Did you know that the human body is made up majorly of water? Did you know that every vital organ in your body is made up of more than 50% water? So can you imagine what would happen if we went without it? According to Mitchell and others (1945), the brain and heart are composed of 73% water, and the lungs are about 83% water. The skin contains 64% water, muscles, and kidneys are 79%, and even the bones are watery: 31%.
Dehydration occurs when the body loses more fluid than it takes in. This can happen due to various reasons such as excessive sweating, diarrhea, vomiting, and not drinking enough fluids. Dehydration can have severe negative effects on the body's major systems, including the nervous, lymphatic, digestive, circulatory, and respiratory systems. In this blog post, we will discuss how dehydration impacts these systems.
The Nervous System
The brain is made up of 75% water, and dehydration can cause a significant decrease in the volume of the brain cells. This can lead to headaches, dizziness, and confusion. Severe dehydration can also cause seizures and even coma.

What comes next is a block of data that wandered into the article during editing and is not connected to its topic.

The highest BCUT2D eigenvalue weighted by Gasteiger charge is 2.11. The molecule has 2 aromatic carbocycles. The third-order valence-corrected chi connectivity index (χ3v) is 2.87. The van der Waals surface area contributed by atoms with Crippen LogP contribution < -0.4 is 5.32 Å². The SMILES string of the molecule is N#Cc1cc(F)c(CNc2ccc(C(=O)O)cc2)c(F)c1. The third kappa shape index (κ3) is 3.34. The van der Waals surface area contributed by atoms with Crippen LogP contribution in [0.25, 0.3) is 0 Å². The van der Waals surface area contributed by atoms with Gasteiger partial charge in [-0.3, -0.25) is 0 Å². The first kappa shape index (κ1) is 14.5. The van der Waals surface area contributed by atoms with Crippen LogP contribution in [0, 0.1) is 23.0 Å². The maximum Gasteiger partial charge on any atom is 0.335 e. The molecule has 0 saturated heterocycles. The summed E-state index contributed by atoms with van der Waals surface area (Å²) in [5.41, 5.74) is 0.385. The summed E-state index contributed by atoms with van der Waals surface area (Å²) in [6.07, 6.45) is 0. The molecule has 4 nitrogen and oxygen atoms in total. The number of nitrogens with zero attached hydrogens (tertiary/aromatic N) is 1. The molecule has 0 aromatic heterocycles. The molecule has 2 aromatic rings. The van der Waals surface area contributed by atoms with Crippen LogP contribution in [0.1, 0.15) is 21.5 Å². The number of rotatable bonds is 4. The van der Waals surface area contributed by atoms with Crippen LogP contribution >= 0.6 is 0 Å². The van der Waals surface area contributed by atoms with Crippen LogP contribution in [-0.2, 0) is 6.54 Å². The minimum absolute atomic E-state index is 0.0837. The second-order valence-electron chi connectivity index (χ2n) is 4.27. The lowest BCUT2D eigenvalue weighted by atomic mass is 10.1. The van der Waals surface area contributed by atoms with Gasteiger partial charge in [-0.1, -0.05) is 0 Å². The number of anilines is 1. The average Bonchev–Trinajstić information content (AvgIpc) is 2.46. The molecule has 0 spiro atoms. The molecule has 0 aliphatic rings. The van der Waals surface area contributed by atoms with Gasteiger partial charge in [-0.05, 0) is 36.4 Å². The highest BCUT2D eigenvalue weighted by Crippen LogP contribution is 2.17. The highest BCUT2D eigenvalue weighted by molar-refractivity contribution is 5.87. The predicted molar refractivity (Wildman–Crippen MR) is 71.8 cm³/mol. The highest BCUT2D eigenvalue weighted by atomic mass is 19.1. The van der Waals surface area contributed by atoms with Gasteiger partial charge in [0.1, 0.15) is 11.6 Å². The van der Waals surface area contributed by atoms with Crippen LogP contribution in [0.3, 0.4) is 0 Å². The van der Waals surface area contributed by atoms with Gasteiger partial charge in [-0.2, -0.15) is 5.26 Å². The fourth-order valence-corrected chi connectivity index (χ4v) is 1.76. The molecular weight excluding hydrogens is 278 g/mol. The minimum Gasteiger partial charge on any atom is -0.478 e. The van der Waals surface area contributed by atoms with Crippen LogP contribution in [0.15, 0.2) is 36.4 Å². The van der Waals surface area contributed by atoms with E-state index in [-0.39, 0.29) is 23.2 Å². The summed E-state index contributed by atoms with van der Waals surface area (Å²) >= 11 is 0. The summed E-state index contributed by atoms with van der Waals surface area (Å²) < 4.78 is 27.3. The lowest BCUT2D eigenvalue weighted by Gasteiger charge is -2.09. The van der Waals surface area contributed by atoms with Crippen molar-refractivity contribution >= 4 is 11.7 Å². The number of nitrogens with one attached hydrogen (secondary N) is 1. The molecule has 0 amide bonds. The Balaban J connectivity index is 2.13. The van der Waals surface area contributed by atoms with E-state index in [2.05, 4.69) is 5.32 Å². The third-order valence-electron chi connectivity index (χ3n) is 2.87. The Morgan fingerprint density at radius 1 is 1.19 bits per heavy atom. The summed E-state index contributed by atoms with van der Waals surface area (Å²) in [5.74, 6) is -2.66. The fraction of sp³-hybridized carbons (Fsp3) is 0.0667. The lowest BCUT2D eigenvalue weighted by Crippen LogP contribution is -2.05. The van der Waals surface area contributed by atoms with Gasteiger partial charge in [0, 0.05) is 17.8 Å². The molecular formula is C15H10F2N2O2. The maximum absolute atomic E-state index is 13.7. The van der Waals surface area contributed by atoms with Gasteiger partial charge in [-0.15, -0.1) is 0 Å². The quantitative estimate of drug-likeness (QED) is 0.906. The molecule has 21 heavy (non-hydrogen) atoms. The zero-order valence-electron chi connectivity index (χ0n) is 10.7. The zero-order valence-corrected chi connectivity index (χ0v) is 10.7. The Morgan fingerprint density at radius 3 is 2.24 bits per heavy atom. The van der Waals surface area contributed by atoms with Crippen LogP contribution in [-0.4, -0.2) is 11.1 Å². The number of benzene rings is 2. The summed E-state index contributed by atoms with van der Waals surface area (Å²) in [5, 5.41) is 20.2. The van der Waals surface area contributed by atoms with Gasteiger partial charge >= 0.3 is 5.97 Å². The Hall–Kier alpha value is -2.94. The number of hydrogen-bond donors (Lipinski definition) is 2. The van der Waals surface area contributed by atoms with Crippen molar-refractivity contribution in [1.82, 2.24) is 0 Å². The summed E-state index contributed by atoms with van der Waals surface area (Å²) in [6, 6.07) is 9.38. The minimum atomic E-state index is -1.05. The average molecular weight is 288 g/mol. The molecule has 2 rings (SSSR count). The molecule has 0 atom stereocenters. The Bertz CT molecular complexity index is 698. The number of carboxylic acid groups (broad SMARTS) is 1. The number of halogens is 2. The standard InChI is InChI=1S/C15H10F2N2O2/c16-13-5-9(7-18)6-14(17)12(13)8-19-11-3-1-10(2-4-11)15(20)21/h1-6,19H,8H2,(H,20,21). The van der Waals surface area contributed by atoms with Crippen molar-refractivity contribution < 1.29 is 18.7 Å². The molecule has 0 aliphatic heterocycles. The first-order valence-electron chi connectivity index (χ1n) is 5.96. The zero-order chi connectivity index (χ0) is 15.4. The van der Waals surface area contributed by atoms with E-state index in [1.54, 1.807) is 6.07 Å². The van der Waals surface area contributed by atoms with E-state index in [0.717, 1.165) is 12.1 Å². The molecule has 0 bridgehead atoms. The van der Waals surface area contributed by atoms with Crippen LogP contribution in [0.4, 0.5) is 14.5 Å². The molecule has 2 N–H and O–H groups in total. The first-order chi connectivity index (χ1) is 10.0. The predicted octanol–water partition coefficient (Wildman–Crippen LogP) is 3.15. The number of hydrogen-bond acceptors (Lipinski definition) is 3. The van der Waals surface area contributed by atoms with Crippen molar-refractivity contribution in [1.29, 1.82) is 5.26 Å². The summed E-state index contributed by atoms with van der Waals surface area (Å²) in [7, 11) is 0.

Headaches: Dehydration can cause headaches due to reduced blood flow and oxygen to the brain.
Dizziness: Dehydration can cause dizziness and lightheadedness due to reduced blood pressure and blood flow to the brain.
Confusion: Dehydration can cause confusion and difficulty concentrating, as the brain requires adequate hydration to function properly.
Seizures: Severe dehydration can lead to seizures, as the brain may not receive sufficient oxygen and nutrients to function normally.
Coma: In severe cases, dehydration can lead to a coma, a state of unconsciousness in which the brain is unable to function properly.
Nerve damage: Chronic dehydration can cause damage to the nerves, leading to tingling, numbness, and other neurological symptoms.
The Lymphatic System
The lymphatic system is responsible for transporting white blood cells and other immune cells throughout the body. Dehydration can reduce the volume of the lymphatic fluid, making it difficult for the immune system to function effectively. This can increase the risk of infections and illnesses.
Reduced lymph flow: Dehydration can reduce the flow of lymph, which can impair the body's immune response and increase the risk of infections.
Swelling: Dehydration can lead to lymphatic congestion, which can cause swelling and inflammation in the lymphatic system.